rad - Radionuclides in the Environment Chemical Principles...

Info iconThis preview shows pages 1–3. Sign up to view the full content.

View Full Document Right Arrow Icon
Radionuclides in the Environment Chemical Principles: 1. Nuclear Stability : Mass Number (A) = protons + neutrons Atomic Number (Z) = # of protons Atoms require additional neutrons as the number of protons increases to “dilute” the effects of proton-proton electrostatic repulsion. Thus the "stability belt" deviates from a 1:1 line. Atoms with more or fewer neutrons than that found in the stability belt have unstable nuclei and are radioactive. Proton Number Neutron Number n=p stable 2. Radionuclides are chemically identical to their stable isotopes, but can react with significantly different rates . Environmental Paradigms: 1. internalized (absorbed, ingested, inhaled) radionuclides pose the greatest health risk to biota 2. radionuclides provide internal clocks and tracers for the study of environmental processes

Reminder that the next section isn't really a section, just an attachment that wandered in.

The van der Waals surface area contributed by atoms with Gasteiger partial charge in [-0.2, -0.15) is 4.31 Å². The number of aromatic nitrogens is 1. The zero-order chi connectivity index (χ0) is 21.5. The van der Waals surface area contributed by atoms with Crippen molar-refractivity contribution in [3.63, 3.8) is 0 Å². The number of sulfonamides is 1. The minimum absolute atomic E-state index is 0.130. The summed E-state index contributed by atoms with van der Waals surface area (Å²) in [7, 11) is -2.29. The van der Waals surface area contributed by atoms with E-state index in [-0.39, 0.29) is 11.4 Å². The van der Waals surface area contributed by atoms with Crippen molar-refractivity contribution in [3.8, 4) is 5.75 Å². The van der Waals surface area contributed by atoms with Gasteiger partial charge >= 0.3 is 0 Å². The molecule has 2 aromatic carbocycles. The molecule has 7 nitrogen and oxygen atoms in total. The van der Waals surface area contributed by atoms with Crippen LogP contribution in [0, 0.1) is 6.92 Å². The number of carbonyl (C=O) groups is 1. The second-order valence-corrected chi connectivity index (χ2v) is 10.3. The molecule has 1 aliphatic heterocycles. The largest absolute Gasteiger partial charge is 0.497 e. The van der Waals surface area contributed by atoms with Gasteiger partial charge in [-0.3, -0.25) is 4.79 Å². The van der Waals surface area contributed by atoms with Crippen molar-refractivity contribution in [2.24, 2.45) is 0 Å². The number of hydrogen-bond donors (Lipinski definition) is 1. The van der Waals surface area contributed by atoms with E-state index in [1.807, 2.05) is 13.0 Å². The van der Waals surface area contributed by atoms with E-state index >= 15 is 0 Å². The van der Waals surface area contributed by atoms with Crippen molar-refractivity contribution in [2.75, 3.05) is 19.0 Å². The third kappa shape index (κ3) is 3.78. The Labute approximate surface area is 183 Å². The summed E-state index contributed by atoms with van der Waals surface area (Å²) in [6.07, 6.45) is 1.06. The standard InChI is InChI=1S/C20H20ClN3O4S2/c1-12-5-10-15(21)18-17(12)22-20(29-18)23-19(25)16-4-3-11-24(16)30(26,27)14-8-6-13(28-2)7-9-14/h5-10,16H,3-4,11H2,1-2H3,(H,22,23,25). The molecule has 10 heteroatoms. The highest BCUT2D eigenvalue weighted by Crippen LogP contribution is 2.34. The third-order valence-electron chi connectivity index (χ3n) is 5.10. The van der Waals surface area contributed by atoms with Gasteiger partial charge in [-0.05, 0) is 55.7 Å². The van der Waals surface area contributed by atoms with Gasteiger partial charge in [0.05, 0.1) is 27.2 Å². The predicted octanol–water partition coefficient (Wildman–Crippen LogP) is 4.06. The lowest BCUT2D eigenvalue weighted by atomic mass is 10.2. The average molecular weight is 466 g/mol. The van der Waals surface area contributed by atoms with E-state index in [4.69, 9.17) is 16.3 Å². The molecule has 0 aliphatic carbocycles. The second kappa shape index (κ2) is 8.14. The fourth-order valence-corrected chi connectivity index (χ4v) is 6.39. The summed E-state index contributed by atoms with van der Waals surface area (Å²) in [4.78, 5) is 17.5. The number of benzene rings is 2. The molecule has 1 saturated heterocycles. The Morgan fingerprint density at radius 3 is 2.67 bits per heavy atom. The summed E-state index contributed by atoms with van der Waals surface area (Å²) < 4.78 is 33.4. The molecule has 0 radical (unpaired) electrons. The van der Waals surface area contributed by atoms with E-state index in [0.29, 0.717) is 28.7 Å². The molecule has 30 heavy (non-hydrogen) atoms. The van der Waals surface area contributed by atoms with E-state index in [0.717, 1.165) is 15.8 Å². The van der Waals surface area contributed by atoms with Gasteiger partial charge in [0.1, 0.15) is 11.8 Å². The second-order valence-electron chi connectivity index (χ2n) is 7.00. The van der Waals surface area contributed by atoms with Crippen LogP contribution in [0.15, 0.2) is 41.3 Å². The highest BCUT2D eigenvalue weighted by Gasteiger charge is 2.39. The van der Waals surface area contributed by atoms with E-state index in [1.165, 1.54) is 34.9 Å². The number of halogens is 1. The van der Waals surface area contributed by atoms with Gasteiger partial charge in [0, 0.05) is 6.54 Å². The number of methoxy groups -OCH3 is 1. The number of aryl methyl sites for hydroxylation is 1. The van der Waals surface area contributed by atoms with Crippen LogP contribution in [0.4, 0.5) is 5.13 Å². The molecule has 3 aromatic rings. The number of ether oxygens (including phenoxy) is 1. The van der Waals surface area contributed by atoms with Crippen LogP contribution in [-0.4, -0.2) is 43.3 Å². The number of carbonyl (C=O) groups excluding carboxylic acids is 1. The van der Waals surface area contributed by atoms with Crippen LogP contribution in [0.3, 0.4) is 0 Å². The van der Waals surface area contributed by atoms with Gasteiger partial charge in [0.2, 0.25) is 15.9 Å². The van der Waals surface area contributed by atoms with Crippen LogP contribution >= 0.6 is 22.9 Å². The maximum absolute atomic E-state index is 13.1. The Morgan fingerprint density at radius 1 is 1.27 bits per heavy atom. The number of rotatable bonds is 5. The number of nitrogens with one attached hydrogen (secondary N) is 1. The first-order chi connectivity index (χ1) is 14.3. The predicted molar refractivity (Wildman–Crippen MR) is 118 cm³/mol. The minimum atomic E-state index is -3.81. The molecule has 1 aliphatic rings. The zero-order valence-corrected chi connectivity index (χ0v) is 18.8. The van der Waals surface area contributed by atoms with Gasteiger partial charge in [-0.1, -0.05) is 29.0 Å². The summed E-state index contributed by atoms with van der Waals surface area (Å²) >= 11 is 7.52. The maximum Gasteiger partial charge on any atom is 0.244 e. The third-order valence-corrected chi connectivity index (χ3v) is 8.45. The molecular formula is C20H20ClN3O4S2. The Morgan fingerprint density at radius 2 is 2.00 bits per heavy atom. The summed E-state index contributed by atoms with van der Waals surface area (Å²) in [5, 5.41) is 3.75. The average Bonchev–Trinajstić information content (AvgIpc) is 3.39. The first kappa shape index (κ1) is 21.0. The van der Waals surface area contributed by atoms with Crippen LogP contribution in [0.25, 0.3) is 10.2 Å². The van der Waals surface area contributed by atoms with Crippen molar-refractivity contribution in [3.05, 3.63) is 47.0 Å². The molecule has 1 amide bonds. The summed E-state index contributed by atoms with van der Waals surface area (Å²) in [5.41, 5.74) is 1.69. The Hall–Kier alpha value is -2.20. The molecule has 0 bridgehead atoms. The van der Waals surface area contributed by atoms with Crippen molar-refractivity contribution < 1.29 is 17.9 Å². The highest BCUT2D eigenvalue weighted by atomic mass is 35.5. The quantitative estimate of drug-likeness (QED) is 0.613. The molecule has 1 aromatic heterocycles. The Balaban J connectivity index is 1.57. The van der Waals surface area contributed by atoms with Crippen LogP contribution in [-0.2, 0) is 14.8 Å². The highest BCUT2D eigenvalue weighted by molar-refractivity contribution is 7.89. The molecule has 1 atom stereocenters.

Background image of page 1

Info iconThis preview has intentionally blurred sections. Sign up to view the full version.

View Full DocumentRight Arrow Icon
I. Radioactive decay: 226 Ra ––> 222 Rn + α let N = the number of atoms of a radioactive element: dN rate of decay = –––– = –kN k = 4.273 x 10 -4 y -1 dt N t = N
Background image of page 2
Image of page 3
This is the end of the preview. Sign up to access the rest of the document.

Page1 / 3

rad - Radionuclides in the Environment Chemical Principles...

This preview shows document pages 1 - 3. Sign up to view the full document.

View Full Document Right Arrow Icon
Ask a homework question - tutors are online